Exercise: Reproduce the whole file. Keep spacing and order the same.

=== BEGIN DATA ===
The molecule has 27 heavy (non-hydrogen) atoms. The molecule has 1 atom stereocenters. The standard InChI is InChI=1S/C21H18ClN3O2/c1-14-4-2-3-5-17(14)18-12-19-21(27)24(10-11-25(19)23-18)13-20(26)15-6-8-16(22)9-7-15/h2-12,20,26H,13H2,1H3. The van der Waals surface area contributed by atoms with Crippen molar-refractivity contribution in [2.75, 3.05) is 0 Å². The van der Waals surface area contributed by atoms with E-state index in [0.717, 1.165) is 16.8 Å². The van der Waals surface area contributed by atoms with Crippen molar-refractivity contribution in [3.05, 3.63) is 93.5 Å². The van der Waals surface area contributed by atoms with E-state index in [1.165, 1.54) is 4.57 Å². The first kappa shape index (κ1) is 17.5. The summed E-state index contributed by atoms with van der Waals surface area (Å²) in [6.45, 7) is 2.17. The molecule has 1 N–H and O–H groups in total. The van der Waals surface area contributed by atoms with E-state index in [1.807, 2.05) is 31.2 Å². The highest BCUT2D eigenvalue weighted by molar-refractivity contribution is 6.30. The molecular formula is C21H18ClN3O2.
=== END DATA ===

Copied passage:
The molecule has 27 heavy (non-hydrogen) atoms. The molecule has 1 atom stereocenters. The standard InChI is InChI=1S/C21H18ClN3O2/c1-14-4-2-3-5-17(14)18-12-19-21(27)24(10-11-25(19)23-18)13-20(26)15-6-8-16(22)9-7-15/h2-12,20,26H,13H2,1H3. The van der Waals surface area contributed by atoms with Crippen molar-refractivity contribution in [2.75, 3.05) is 0 Å². The van der Waals surface area contributed by atoms with E-state index in [0.717, 1.165) is 16.8 Å². The van der Waals surface area contributed by atoms with Crippen molar-refractivity contribution in [3.05, 3.63) is 93.5 Å². The van der Waals surface area contributed by atoms with E-state index in [1.165, 1.54) is 4.57 Å². The first kappa shape index (κ1) is 17.5. The summed E-state index contributed by atoms with van der Waals surface area (Å²) in [6.45, 7) is 2.17. The molecule has 1 N–H and O–H groups in total. The van der Waals surface area contributed by atoms with E-state index in [1.807, 2.05) is 31.2 Å². The highest BCUT2D eigenvalue weighted by molar-refractivity contribution is 6.30. The molecular formula is C21H18ClN3O2.